Rabble Rabble are getting ready to release an incredible new record this Friday. The new LP, Brain Hole, will officially be available on June 13th as a digital download as well an LP (for the audio purists). Here’s a first look at what is quickly becoming one of our favorite local albums of the year. 

Without warning, “Snake Bite” comes at you like an angry fist. No bullshit guitar or drum intros, just Rabble Ralph Darksi’s opening line “Watch out, the waves are going through you” and a driving punk beat. It’s like when network TV announcers would lead you into a show with “We now return you to your regularly scheduled program already in progress”.


“Snake Bite” seems pretty cut & dry at first, fun catchy riffs, grungy guitars, but it starts to grow at around the halfway point and turns into a climatic barrage of guitars and percussion.

The shredding eventually subsides and leads into the fuzzy psych-infused song, “Lung Cancer”. The sporadic tempo changes, combined with the frantically spoke lyrical content, makes this a track that keeps you guessing. The subject matter should be readily apparent from the title, if not, lines like “Oh yea Nicotine, it’s flowing and your Lung Cancer, it’s growing / and you know I need your money babe but you can’t stop where you started” hammer the point home pretty damn clearly.

The longest track on the album, “Decoy”, is quickly becoming my favorite. Andrew Kettering’s fuzzed out bass intro is enough to keep me listening for the entirety of this nearly 8 minute long song, but the band has plenty more to offer. They get out and explore a lot more on this track; It’s not as concrete as the first two.The guitars are allowed to meander while drummer Kaylee Preston keeps time with a diligence and accuracy that would rival a marine corps band. Ralph’s vocals float among the fog until they build up into a raucous chorus. It’s a groovy trip that reminds you of Rabble Rabble’s psychedelic side, in case you thought they just did 3-chord punk.

Keeping the energy up after the long jam is the album’s first single, “Broke”. The video is already more notorious than the track itself. You may recall this Public Service Announcement we posted after it’s release. This one has all it all. Their influences combine to make a catchy, psych-y, punk-y, song that still manages to have an amazing amount of pop sensibility thrown in.

Right in the middle of the 9-track album is the catchy rocker “Scars and Stripes”. It’s another balls out kind of rock song, complete with face melting guitar work that spaces out and becomes something even grander by the end of it. It’s a nice half-way point and feels like the best of both worlds, catchy and nebulous all at once.

The drawn out jams fade into the background a bit in the second half of the album in exchange for some more 2-3 minute burst of energetic punk rock. Somehow the erratic instrumental track “CB1” manages to be both of those things, I’d have to describe the 2 minute track as pure “Drone Punk”.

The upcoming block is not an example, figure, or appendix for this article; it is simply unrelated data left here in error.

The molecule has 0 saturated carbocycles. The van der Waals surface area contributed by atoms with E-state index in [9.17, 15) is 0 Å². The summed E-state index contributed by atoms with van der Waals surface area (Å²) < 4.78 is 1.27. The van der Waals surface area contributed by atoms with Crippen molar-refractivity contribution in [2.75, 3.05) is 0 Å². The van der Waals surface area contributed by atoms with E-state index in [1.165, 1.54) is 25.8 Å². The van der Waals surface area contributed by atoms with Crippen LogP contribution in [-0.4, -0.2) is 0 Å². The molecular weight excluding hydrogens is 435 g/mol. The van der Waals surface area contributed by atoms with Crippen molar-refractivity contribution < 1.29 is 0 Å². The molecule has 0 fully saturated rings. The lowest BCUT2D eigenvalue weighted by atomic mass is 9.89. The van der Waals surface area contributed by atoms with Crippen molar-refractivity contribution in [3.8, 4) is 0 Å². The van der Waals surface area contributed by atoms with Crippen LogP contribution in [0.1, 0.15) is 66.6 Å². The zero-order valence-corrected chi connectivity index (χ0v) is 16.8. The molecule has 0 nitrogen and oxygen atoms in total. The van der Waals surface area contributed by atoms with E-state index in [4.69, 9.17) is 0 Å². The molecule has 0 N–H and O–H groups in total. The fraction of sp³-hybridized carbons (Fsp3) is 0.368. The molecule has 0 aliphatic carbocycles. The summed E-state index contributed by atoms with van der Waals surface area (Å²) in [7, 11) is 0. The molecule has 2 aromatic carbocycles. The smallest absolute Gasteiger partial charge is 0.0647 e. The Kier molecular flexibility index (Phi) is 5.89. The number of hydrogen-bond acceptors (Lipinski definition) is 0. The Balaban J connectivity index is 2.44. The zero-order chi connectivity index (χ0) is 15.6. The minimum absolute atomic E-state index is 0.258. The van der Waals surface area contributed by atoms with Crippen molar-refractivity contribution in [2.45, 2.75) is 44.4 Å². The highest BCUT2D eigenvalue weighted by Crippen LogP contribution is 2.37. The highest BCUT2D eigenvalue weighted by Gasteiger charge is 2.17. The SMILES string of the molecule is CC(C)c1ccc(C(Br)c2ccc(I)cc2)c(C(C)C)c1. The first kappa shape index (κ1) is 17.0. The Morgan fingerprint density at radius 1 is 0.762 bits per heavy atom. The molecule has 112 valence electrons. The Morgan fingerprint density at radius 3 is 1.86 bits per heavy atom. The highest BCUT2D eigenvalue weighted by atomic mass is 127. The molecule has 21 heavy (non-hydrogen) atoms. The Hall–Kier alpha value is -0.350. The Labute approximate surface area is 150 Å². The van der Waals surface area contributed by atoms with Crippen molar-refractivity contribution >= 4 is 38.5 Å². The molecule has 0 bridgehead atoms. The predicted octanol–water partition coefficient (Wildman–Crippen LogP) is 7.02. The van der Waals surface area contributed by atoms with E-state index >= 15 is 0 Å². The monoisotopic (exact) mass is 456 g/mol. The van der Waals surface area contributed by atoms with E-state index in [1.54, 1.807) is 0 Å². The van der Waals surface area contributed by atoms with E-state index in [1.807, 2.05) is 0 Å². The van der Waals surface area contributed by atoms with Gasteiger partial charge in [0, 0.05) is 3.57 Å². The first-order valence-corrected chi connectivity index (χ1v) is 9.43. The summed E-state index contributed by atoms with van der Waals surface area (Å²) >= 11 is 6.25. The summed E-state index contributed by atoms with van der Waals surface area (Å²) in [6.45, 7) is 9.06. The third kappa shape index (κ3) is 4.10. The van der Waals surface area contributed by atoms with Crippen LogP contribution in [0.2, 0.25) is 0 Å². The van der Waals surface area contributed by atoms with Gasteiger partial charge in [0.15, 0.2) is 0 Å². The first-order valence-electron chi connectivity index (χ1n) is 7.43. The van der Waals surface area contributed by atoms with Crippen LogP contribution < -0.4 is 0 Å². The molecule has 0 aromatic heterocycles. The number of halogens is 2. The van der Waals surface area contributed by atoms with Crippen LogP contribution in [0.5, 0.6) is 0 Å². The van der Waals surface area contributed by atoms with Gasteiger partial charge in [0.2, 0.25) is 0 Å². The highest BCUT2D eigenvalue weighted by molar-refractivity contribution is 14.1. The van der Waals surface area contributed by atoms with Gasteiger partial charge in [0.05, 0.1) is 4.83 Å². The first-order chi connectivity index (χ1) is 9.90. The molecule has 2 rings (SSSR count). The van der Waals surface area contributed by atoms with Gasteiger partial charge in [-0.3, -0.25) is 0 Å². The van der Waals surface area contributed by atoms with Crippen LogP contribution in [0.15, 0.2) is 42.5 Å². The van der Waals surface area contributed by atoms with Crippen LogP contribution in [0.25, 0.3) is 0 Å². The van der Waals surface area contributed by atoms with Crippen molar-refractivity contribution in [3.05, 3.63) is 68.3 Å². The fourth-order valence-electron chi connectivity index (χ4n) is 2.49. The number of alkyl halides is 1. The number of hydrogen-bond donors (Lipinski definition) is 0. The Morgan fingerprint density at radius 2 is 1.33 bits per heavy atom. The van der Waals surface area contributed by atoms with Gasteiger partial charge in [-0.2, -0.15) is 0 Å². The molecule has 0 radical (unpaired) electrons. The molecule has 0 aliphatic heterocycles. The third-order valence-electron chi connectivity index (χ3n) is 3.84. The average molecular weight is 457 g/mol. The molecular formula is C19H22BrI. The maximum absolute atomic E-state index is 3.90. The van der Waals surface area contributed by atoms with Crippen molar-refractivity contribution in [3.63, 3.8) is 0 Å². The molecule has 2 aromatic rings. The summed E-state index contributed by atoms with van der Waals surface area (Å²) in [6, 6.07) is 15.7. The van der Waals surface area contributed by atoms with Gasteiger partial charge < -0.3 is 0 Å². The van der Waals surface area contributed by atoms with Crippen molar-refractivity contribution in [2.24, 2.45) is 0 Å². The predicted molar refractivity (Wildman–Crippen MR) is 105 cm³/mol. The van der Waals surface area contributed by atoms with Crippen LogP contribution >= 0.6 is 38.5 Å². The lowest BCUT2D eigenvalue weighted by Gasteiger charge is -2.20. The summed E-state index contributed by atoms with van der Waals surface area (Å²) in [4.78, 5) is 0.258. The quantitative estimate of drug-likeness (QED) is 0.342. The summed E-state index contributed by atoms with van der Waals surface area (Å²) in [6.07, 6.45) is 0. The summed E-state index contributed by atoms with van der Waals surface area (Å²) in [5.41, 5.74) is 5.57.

“One” is another stand out on the B-Side of the album. It draws on a lot of the same dynamics as the first few tracks, tempo changes, noisy soundscapes, crazy solos, except the solo at the end of this one feels way more angular, almost kraut-rock-ish, and in all the right ways.

Closing out the album is the brooding title track “Brain Hole”. A droning keyboard and bass line bring you into the song and then the line “We all have holes inside our brain, no they don’t cause us any pain…”. Once the drums kick in, so does a haunting cello part. Probably the most “Stoner Rock” track on the album, it should get your head bobbing from side-to-side regardless of what you’re on.

You’ll have to head over to Rabble Rabble’s bandcamp to check out the tracks not featured here (I can’t give away the whole thing now can I?). Stream it for free now (and forever) but be sure to pick up a copy at their Record Release show this Friday.


For me, The appeal of Rabble Rabble is their ability to float between genres and simply destroy the lines between them. I generally look the other way when a long-haired dude starts shredding like Yngwie Malmsteem, but what Rabble Rabble do leaves me completely hypnotized. The reason for that is they don’t use fast guitar riffs and loud vocals as a crutch, instead they are used as tools to craft some brilliant songs. Their talent for songwriting and composition shine like a beacon in a sea of wanky ass guitarists & dudes who sound like they’re vomiting into a microphone. Rabble Rabble are the real deal, accept no substitute.

Be one of the first to pick up a physical copy of the new album this Friday, June 13th, at The Empty Bottle (1035 N. Western Ave). FREE with RSVP, 21+, 9pm.

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